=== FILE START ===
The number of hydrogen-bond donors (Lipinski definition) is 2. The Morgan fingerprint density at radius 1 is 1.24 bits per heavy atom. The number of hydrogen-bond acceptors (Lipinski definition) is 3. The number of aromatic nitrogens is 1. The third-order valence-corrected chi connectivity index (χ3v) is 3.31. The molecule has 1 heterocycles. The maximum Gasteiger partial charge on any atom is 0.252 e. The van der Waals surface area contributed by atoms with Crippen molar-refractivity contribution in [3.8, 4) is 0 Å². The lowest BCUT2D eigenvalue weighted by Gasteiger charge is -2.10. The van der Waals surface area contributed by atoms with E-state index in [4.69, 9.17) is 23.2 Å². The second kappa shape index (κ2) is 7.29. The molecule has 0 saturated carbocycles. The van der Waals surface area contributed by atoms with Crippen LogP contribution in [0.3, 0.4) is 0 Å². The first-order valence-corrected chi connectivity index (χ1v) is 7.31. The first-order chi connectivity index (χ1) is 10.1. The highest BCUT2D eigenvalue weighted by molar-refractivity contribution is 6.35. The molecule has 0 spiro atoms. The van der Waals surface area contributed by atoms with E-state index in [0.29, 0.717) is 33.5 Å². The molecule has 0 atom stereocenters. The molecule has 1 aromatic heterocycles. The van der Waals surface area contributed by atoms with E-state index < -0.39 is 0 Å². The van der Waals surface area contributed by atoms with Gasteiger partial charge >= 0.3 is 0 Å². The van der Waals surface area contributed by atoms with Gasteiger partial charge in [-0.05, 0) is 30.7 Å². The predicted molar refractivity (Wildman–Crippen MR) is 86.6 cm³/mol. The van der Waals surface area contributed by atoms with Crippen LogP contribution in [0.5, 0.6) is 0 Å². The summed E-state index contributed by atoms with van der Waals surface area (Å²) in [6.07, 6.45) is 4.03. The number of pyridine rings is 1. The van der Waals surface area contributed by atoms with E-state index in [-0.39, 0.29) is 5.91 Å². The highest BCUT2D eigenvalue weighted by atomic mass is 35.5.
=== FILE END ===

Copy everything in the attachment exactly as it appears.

The number of hydrogen-bond donors (Lipinski definition) is 2. The Morgan fingerprint density at radius 1 is 1.24 bits per heavy atom. The number of hydrogen-bond acceptors (Lipinski definition) is 3. The number of aromatic nitrogens is 1. The third-order valence-corrected chi connectivity index (χ3v) is 3.31. The molecule has 1 heterocycles. The maximum Gasteiger partial charge on any atom is 0.252 e. The van der Waals surface area contributed by atoms with Crippen molar-refractivity contribution in [3.8, 4) is 0 Å². The lowest BCUT2D eigenvalue weighted by Gasteiger charge is -2.10. The van der Waals surface area contributed by atoms with E-state index in [4.69, 9.17) is 23.2 Å². The second kappa shape index (κ2) is 7.29. The molecule has 0 saturated carbocycles. The van der Waals surface area contributed by atoms with Crippen LogP contribution in [0.3, 0.4) is 0 Å². The first-order valence-corrected chi connectivity index (χ1v) is 7.31. The first-order chi connectivity index (χ1) is 10.1. The highest BCUT2D eigenvalue weighted by molar-refractivity contribution is 6.35. The molecule has 0 spiro atoms. The van der Waals surface area contributed by atoms with E-state index in [0.29, 0.717) is 33.5 Å². The molecule has 0 atom stereocenters. The molecule has 1 aromatic heterocycles. The van der Waals surface area contributed by atoms with E-state index < -0.39 is 0 Å². The van der Waals surface area contributed by atoms with Gasteiger partial charge >= 0.3 is 0 Å². The van der Waals surface area contributed by atoms with Gasteiger partial charge in [-0.05, 0) is 30.7 Å². The predicted molar refractivity (Wildman–Crippen MR) is 86.6 cm³/mol. The van der Waals surface area contributed by atoms with Crippen LogP contribution in [0.5, 0.6) is 0 Å². The summed E-state index contributed by atoms with van der Waals surface area (Å²) in [6.07, 6.45) is 4.03. The number of pyridine rings is 1. The van der Waals surface area contributed by atoms with E-state index in [-0.39, 0.29) is 5.91 Å². The highest BCUT2D eigenvalue weighted by atomic mass is 35.5.